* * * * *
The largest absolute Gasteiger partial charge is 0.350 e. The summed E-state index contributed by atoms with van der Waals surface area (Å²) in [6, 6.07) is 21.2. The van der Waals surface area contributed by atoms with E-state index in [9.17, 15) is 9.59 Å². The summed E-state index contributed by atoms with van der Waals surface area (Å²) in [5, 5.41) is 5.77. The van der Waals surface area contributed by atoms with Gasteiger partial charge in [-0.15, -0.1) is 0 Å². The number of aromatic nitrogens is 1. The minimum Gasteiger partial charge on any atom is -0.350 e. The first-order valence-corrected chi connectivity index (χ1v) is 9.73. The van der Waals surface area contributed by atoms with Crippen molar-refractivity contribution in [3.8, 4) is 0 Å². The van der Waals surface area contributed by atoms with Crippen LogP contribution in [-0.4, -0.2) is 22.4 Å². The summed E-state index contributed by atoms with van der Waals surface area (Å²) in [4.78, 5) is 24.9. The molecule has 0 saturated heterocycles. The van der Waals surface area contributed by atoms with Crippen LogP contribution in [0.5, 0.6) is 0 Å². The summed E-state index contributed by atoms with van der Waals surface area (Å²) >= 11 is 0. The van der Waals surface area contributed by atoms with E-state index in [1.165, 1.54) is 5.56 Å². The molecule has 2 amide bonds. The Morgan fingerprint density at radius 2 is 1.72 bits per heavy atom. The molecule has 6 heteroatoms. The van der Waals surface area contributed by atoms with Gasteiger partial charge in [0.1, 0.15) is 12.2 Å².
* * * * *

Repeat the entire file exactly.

The largest absolute Gasteiger partial charge is 0.350 e. The summed E-state index contributed by atoms with van der Waals surface area (Å²) in [6, 6.07) is 21.2. The van der Waals surface area contributed by atoms with E-state index in [9.17, 15) is 9.59 Å². The summed E-state index contributed by atoms with van der Waals surface area (Å²) in [5, 5.41) is 5.77. The van der Waals surface area contributed by atoms with Gasteiger partial charge in [-0.15, -0.1) is 0 Å². The number of aromatic nitrogens is 1. The minimum Gasteiger partial charge on any atom is -0.350 e. The first-order valence-corrected chi connectivity index (χ1v) is 9.73. The van der Waals surface area contributed by atoms with Crippen molar-refractivity contribution in [3.8, 4) is 0 Å². The van der Waals surface area contributed by atoms with Crippen LogP contribution in [-0.4, -0.2) is 22.4 Å². The summed E-state index contributed by atoms with van der Waals surface area (Å²) in [4.78, 5) is 24.9. The molecule has 0 saturated heterocycles. The van der Waals surface area contributed by atoms with Crippen LogP contribution in [0.5, 0.6) is 0 Å². The summed E-state index contributed by atoms with van der Waals surface area (Å²) >= 11 is 0. The van der Waals surface area contributed by atoms with E-state index in [1.165, 1.54) is 5.56 Å². The molecule has 2 amide bonds. The Morgan fingerprint density at radius 2 is 1.72 bits per heavy atom. The molecule has 6 heteroatoms. The van der Waals surface area contributed by atoms with Gasteiger partial charge in [0.1, 0.15) is 12.2 Å².